Diagnosis

Diagnosing sepsis can be difficult because its signs and symptoms can be caused by other disorders. Doctors often order a battery of tests to try to pinpoint the underlying infection.

Blood tests

A sample of your blood should be drawn from two distinct sites and tested for:

  • Evidence of infection
  • Clotting problems
  • Abnormal liver or kidney function
  • Impaired oxygen availability
  • Electrolyte imbalances

Other laboratory tests

Depending on your symptoms, your doctor may also want to run tests on one or more of the following bodily fluids:

  • Urine. If your doctor suspects that you have a urinary tract infection, he or she may want your urine checked for signs of bacteria.
  • Wound secretions. If you have a wound that appears infected, testing a sample of the wound's secretions can help show what type of antibiotic might work best.
  • Respiratory secretions. If you are coughing up mucus (sputum), it may be tested to determine what type of germ is causing the infection.

Imaging scans

If the site of infection is not obvious, your doctor may order one or more of the following imaging tests:

  • X-ray. Using low levels of radiation, X-rays are good for visualizing problems in your lungs.
  • Computerized tomography (CT). Infections in your appendix, pancreas or bowels are easier to see on CT scans. This technology takes X-rays from a variety of angles and combines them to depict cross-sectional slices of your body's internal structures.
  • Ultrasound. This technology uses sound waves to produce real-time images on a video monitor. Ultrasound may be particularly useful to check for infections in your gallbladder or ovaries.
  • Magnetic resonance imaging (MRI). MRIs may be helpful in identifying soft tissue infections, such as abscesses within your spine. This technology uses radio waves and a strong magnet to produce cross-sectional images of your internal structures.

Treatment

Early, aggressive treatment boosts your chances of surviving sepsis. People with severe sepsis require close monitoring and treatment in a hospital intensive care unit. If you have severe sepsis or septic shock, lifesaving measures may be needed to stabilize breathing and heart function.

Medications

A number of medications are used in treating sepsis. They include:

  • Antibiotics. Treatment with antibiotics should begin immediately, within the first six hours or earlier. Initially you'll receive broad-spectrum antibiotics, which are effective against a variety of bacteria. The antibiotics are administered intravenously (IV).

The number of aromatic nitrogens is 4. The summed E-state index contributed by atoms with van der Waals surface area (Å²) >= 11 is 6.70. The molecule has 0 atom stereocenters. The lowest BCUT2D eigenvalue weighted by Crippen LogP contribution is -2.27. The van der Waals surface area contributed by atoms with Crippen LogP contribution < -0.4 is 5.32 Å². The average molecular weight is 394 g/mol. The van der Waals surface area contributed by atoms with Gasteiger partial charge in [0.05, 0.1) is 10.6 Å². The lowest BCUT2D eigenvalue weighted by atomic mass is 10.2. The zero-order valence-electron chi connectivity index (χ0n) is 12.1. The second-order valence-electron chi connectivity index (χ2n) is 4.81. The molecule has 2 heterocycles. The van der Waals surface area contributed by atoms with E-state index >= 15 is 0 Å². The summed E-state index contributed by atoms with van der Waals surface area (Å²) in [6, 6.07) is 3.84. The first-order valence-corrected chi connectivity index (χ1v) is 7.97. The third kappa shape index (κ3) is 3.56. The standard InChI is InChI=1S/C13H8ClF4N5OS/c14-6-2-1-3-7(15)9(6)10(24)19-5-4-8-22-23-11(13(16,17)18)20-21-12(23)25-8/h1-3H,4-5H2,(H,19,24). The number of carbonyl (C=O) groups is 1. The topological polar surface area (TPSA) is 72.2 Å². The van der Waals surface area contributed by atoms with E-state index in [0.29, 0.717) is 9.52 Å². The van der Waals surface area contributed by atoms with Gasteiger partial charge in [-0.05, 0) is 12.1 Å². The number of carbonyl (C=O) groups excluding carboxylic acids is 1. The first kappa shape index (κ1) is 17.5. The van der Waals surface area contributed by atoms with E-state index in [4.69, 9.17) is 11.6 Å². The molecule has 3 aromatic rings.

After learning the results of blood tests, your doctor may switch to a different antibiotic that's more appropriate against the particular bacteria causing the infection.

  • Vasopressors. If your blood pressure remains too low even after receiving intravenous fluids, you may be given a vasopressor medication, which constricts blood vessels and helps to increase blood pressure.

Other medications you may receive include low doses of corticosteroids, insulin to help maintain stable blood sugar levels, drugs that modify the immune system responses, and painkillers or sedatives.

Supportive care

People with severe sepsis usually receive supportive care including oxygen and large amounts of intravenous fluids. Depending on your condition, you may need to have a machine help you breathe or another to provide dialysis for kidney failure.

Surgery

Surgery may be needed to remove sources of infection, such as collections of pus (abscesses).

Clinical trials

Explore Mayo Clinic studies testing new treatments, interventions and tests as a means to prevent, detect, treat or manage this disease.

Aug. 04, 2017
References
  1. Longo DL, et al., eds. Severe sepsis and septic shock. In: Harrison's Principles of Internal Medicine. 19th ed. New York, N.Y.: McGraw-Hill Education; 2015. http://accessmedicine.com. Accessed Nov. 23, 2015.
  2. AskMayoExpert. Sepsis, severe sepsis, and septic shock. Rochester, Minn.: Mayo Foundation for Medical Education and Research; 2012.
  3. Schmidt GA, et al. Evaluation and management of severe sepsis and septic shock in adults. http://www.uptodate.com/home. Accessed Nov. 23, 2015.
  4. Neviere R. Sepsis and the systemic inflammatory response syndrome: Definitions, epidemiology, and prognosis. http://www.uptodate.com/home. Accessed Nov. 23, 2015.
  5. Hall JB, et al. Sepsis, severe shock, and septic shock. In: Principles of Critical Care. New York, N.Y.: The McGraw-Hill Companies; 2015. http://www.accessmedicine.com. Accessed Nov. 23, 2015.
  6. Sepsis and septic shock. Merck Manual Professional Version. http://www.merckmanuals.com/professional/critical-care-medicine/sepsis-and-septic-shock/sepsis-and-septic-shock. Accessed Nov. 23, 2015.